A quad has four motors.... Sorry, couldn't resist a straight line...
I use a hex over a quad for its lifting capacity, I plan to carry a camera and gimbal system. I also feel that the hex is a more stable and safe platform. I had a prop failure at 100ft and was able to control the craft back to the ground. If that happened to a quad, I would have a box of parts.
Further to this (with aerial photography in mind):
Are Hexa's more stable?
As good motors/ESC's/props are so reliable nowadays, is the redundancy of the two extra motors really that important in a hexacopter?
Will a quad using the same electrical power (watts) as a hexa have the same lifting power of a hexa?
Or if for the same lifting capablity are hexa's more efficient than quad's?
Any other reasons not to choose a hexa over a quad?
Hovering efficiency requires a large lifting area, but electric multicopters rely on the ability to change the speed of the propellers for control. Rotational inertia increases with the square of the radius, and this is what we're fighting for control response. The only way to have a large area AND a short prop radius is to add more thrust units (prop/motor/esc combos).
The drawback of hex or octo is a higher probability of a failure with the added moving parts count, even if a single failure might have a smaller flight mission impact. Like Stephen said, it's hard to imagine a quad staying in the air after a single thrust unit catastrophe, whereas with a hex you stand a chance of having a controlled landing.
Hi guys I trolled the Russian site again and put the the numbers I could get in the comments on on vis astas 125 minute site blog I also got some other interesting information . Have a Great Day!
Thanks Brad, so going 6S battery, low Kv motors and large diameter props on a quad might not be such a good idea? (Lifting capability being primary and duration secondary).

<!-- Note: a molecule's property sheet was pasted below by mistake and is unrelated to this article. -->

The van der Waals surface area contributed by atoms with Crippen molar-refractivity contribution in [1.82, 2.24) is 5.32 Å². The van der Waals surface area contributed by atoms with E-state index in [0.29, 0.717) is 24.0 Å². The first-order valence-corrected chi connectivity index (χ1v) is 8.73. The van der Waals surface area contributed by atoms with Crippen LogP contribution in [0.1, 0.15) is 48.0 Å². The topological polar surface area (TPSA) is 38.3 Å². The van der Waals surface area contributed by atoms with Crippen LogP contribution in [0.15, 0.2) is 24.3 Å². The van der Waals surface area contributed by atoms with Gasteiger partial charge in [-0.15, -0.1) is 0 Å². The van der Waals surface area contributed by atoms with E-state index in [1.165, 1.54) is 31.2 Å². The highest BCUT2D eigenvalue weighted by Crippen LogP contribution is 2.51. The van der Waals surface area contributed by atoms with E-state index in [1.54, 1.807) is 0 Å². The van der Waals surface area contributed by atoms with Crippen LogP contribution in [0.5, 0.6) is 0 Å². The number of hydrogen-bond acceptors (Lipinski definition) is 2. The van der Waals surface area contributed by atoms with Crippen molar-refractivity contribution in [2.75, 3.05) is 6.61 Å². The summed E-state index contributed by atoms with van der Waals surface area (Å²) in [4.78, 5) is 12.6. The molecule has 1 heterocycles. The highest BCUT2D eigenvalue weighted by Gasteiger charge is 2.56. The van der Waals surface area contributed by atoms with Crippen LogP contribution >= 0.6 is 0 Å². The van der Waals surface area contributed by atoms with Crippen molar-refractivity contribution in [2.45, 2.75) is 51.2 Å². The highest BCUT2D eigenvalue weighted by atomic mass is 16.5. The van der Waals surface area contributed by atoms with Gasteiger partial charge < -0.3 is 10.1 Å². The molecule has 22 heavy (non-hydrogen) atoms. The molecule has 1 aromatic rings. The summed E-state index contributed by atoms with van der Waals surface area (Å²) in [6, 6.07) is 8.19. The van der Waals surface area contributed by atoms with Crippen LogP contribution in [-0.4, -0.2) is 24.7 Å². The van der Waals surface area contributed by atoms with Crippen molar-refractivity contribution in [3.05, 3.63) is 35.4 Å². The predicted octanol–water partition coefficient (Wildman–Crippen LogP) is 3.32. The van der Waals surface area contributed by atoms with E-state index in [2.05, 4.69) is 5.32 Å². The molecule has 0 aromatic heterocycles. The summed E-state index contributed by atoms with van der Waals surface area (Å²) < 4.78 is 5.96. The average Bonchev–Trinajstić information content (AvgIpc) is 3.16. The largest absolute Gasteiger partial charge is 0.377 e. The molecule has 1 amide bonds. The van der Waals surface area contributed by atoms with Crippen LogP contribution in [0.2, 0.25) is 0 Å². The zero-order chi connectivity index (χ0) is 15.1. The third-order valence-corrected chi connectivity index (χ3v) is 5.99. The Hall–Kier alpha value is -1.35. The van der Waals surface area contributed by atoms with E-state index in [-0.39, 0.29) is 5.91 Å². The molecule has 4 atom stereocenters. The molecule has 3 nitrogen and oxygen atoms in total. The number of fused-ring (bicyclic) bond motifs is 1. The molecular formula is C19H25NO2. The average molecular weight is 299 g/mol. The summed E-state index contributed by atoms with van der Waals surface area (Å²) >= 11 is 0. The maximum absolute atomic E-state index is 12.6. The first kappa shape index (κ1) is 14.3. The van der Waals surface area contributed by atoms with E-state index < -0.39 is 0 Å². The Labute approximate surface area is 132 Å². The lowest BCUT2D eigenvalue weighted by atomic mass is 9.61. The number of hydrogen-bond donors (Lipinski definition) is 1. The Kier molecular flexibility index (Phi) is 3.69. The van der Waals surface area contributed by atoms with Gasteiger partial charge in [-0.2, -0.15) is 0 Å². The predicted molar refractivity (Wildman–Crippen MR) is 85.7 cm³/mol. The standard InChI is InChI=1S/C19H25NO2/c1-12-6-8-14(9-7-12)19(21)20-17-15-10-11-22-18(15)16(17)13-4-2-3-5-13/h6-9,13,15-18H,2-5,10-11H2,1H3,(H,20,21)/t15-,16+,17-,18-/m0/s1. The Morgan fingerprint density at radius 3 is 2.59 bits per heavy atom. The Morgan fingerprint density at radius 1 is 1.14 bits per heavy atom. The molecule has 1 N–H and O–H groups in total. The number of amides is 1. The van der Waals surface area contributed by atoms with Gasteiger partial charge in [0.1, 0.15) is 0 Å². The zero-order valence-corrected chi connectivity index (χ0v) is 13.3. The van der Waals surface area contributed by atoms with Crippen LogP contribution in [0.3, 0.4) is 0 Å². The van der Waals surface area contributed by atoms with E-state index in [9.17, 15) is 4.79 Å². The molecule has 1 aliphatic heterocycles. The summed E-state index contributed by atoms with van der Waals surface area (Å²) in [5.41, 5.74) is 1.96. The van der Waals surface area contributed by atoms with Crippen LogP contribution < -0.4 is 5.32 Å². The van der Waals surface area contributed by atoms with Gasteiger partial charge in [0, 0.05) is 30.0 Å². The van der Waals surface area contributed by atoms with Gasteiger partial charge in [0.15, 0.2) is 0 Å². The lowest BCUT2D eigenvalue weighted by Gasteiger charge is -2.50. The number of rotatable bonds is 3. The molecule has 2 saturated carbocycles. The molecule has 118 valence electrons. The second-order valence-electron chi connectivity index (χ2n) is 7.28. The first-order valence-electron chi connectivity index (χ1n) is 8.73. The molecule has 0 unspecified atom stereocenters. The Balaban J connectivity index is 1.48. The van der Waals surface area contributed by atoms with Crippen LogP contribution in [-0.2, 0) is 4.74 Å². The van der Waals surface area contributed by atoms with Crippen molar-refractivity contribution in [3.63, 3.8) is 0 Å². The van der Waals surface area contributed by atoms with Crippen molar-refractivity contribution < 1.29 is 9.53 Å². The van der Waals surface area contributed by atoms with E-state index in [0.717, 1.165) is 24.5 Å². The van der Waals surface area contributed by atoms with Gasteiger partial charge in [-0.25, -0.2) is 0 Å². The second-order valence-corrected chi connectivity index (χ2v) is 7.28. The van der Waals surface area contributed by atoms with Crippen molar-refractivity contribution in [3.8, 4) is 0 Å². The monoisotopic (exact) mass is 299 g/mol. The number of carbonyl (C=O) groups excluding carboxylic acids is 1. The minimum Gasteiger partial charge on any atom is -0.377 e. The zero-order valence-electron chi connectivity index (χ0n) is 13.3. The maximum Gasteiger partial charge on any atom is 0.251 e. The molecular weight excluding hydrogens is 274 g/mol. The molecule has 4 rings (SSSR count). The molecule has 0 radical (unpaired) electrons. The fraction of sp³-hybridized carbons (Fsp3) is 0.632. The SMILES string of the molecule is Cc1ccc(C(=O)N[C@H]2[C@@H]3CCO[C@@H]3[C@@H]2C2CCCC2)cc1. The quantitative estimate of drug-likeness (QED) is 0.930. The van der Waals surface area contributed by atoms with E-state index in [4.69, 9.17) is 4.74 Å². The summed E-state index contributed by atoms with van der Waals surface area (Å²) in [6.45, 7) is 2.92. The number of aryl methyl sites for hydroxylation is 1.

Also I feel there are other risks greater than a failure of a single thrust unit especially if using good quality components which I'm planning, so for me the redundancy offered by a hex is less important.
There are many different parameters to consider, and lifting efficiency must be balanced against control-ability. With more disk radius comes more inertia and slower response. Lighter loading has a cost too, in that smaller perturbations in the air will cause more positional reaction (think of it as the dandelion seed effect). Like the Russian guy claiming two hours with LiPoly batteries; if his assertion has a modicum of veracity, a puff of wind will blow his ship into into somersaults. If your aim is long photography missions, take an extra battery with you.
With more disk radius comes more inertia and slower response.
Which is exactly what we want in a camera platform. I want slow, lumbering performance. Not a hot-rod aerobatic fighter-jet.
Actually, it is exactly what you DO want - the inertial guidance system to respond instantly to perturbations in the air to keep the platform stable. Slow,lumbering performance could easily lead to low frequency control oscillations as well.
I want the slower USER control response... Not a nudge on the stick and the hex is suddenly a block away and rocketing up.
I just want to go on station and stay there (and come back when finished taking photos or video). Inertial may help that, but all of the tuning threads that I've seen people discuss is for the super high-performance type of flying.
That is a good point. I've always been in the camp of thinking lumbering was the goal for a camera platform, but I see your point. It seems that the best solution is for the autopilot to be crisp while the operator input is a bit muted with some expo?